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Help Delaware Families Access Child Care!

 
Help Delaware Families Access Child Care!  

Last year, Governor John Carney and the General Assembly stepped up and invested over $20 million in Purchase of Care (POC) subsidies, pre-K, and special education pre-K!   

  • Starting July 1, 2025, the Governor’s Recommended Budget includes an additional $10 million in investments that will:  
    • increase access to pre-K for 200 more children and fund per-child rates at the 2021 cost of care estimates; with this increase, pre-k serves about three percent of children under age five, in school day /school year programs  
    • increase eligibility to families within 200 percent of the Federal Poverty Level (about a $60,000 annual income for a family of four), expanding access to subsidized care for over 600 new children 
  • The Governor and Department of Health and Social Services announced additional initiatives in March that will  
    • cap family co-pays at 7 percent of family income and remove all co-pays for families under 150 percent of the Federal Poverty Level ($45,000 annually for a family of four). This will eliminate co-pays for about 75 percent of families currently served by Purchase of Care  
    • increase compensated absent days from five to 10 days per month, providing child care centers with additional stability and predictability in their budgets to cover staffing and other costs when children are sick or absent 

 

We thank the governor and General Assembly for these investments—progress is being made, and there are still significant child care needs today in Delaware:  

  • Too few families are served in public programs: Only 16 percent of children under age five are served in publicly funded child care (about two percent in pre-K, 10 percent through POC; one percent in special ed and three percent in Head Start). 
  • Many vulnerable families cannot afford care: Delaware serves families below 135-200 percent of the Federal Poverty Level (which is below $60,000 for a family of four), while our neighboring states and most other states serve many more families by extending eligibility to 250 percent of FPL and beyond. 
  • Lack of access is holding back our economy: Most (97 percent) Delaware parents say they would increase their hours at work, take a job, start a business, or go back to school if they could find affordable child care. Delaware employers have called on policymakers to take action to increase child care access, noting limited productivity and growth due to workforce shortages.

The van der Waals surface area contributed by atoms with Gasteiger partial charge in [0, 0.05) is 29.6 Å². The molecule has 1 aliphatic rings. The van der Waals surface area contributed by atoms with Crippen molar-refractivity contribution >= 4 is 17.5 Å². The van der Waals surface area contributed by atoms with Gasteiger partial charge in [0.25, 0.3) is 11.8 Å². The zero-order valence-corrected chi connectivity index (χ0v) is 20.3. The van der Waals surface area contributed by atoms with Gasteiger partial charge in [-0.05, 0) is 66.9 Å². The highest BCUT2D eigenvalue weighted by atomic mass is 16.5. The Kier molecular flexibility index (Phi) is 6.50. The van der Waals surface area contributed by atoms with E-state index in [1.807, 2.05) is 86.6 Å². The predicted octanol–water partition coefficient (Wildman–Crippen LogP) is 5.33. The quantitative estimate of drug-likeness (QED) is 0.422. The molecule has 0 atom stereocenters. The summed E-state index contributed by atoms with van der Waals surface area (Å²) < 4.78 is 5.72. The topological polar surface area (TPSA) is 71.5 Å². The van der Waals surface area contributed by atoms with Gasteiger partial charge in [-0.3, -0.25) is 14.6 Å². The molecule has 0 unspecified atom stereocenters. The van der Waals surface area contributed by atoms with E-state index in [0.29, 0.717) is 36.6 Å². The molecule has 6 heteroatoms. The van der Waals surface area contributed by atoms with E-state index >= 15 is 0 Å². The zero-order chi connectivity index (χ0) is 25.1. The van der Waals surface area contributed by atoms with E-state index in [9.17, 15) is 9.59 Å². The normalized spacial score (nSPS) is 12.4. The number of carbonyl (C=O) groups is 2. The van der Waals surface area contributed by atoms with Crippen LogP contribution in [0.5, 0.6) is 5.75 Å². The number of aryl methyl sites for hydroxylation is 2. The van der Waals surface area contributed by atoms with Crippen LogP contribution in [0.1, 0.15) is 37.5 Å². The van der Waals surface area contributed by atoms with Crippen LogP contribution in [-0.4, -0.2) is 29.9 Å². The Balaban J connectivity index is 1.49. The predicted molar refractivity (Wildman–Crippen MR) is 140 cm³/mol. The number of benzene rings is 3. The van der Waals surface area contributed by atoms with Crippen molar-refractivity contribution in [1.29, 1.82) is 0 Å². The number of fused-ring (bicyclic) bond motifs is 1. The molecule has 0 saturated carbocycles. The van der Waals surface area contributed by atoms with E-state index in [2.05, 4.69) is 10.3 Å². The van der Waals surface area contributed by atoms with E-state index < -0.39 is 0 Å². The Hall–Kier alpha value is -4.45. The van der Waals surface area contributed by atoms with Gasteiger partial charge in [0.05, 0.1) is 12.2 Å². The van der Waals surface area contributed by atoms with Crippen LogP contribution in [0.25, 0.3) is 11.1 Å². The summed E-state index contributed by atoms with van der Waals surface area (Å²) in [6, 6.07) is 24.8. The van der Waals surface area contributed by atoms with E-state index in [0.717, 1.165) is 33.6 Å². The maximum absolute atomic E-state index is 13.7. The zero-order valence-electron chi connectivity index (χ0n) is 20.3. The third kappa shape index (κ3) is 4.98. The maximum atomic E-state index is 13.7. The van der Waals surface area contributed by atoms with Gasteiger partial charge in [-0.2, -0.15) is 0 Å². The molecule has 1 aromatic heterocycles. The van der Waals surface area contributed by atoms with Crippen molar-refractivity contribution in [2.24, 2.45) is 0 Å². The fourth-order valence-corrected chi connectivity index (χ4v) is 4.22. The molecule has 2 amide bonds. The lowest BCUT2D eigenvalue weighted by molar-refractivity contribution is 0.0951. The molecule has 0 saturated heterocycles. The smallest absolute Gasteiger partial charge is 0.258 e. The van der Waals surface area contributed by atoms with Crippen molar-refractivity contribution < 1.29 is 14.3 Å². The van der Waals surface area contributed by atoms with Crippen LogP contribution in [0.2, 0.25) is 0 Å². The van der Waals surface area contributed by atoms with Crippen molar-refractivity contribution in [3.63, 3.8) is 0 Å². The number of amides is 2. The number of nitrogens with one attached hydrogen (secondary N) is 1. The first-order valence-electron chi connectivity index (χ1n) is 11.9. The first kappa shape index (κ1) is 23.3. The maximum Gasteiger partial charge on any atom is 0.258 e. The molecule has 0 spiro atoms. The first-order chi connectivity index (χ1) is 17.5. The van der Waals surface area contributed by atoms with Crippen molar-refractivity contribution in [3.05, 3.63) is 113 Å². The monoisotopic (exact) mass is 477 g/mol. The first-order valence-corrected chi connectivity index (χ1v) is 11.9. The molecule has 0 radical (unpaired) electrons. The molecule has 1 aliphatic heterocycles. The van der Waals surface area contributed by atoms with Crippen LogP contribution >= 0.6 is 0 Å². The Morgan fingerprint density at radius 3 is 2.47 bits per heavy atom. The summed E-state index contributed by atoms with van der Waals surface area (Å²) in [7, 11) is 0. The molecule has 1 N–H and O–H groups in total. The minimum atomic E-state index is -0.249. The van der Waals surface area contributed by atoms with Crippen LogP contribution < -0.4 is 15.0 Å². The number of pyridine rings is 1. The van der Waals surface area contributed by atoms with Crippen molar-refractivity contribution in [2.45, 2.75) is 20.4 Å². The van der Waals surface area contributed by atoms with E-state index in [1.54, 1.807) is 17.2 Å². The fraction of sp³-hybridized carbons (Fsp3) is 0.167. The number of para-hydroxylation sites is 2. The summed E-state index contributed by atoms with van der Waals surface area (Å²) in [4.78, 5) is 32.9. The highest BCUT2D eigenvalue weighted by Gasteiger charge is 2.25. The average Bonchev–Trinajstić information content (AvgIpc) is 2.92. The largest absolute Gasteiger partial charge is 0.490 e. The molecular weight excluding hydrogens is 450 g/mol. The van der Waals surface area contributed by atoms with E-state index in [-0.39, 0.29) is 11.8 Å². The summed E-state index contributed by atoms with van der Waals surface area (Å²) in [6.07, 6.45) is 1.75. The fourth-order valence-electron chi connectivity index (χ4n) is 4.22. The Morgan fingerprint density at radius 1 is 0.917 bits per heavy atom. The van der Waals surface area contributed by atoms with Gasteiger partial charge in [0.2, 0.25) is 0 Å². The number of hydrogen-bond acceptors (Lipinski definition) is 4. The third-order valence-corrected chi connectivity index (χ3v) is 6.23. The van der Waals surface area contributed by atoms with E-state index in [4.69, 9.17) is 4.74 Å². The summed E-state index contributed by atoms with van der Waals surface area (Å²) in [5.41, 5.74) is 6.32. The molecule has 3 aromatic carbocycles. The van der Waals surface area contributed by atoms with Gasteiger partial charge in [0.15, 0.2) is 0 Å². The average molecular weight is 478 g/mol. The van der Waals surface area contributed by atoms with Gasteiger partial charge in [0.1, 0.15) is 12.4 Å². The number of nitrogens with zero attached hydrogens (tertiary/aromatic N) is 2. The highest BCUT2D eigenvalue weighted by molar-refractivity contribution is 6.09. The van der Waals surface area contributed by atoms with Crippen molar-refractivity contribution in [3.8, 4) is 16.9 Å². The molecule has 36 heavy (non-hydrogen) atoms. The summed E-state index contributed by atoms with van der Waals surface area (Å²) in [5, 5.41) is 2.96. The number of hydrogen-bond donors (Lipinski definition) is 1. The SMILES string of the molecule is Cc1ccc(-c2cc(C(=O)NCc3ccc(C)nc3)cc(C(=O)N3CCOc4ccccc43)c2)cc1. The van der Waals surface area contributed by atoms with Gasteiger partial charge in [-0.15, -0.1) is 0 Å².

• Child care providers continue to operate with limited openings due to low rates of reimbursement and staffing shortages.  State reimbursement rates for POC reflect 2021 market rates, which are out of date and do not cover the cost of care or the cost of quality. These already-low rates are 30 percent lower in Kent and Sussex counties despite equivalent costs. Low rates contribute to significant challenges for compensating and retaining staff. 

 

Contact Gov. Carney and your legislator through this message to say:  

Thank you, Gov. Carney and members of the General Assembly, for investing in early care and education for young children in Delaware!  Please continue to make this a priority in the budget and build on the investments you have made by including funding in your budget to expand access to serve more families and increase the value of the services provided: 

  • Increasing per-child Purchase of Care rates so programs can open more classrooms and increase staff pay and benefits  
  • Expanding eligibility for both state funded pre-k (ECAP ) and child care (Purchase of Care) to serve families up to at least 250 percent of the Federal Poverty Level (making about 5,000 more eligible) 
  • Pay a statewide rate, increase rates in all counties to match the New Castle County Rate to ensure all providers are able to meet the needs of children.  
  • Increasing special education rates to cover costs of supporting children’s needs 
  • Pay providers based on enrollment to help providers cover fixed costs including staff, whether children attend or not—and it helps stabilize their finances when children are sick or families are away. Thirty-six states already pay based on enrollment.

 

 

 

 

 

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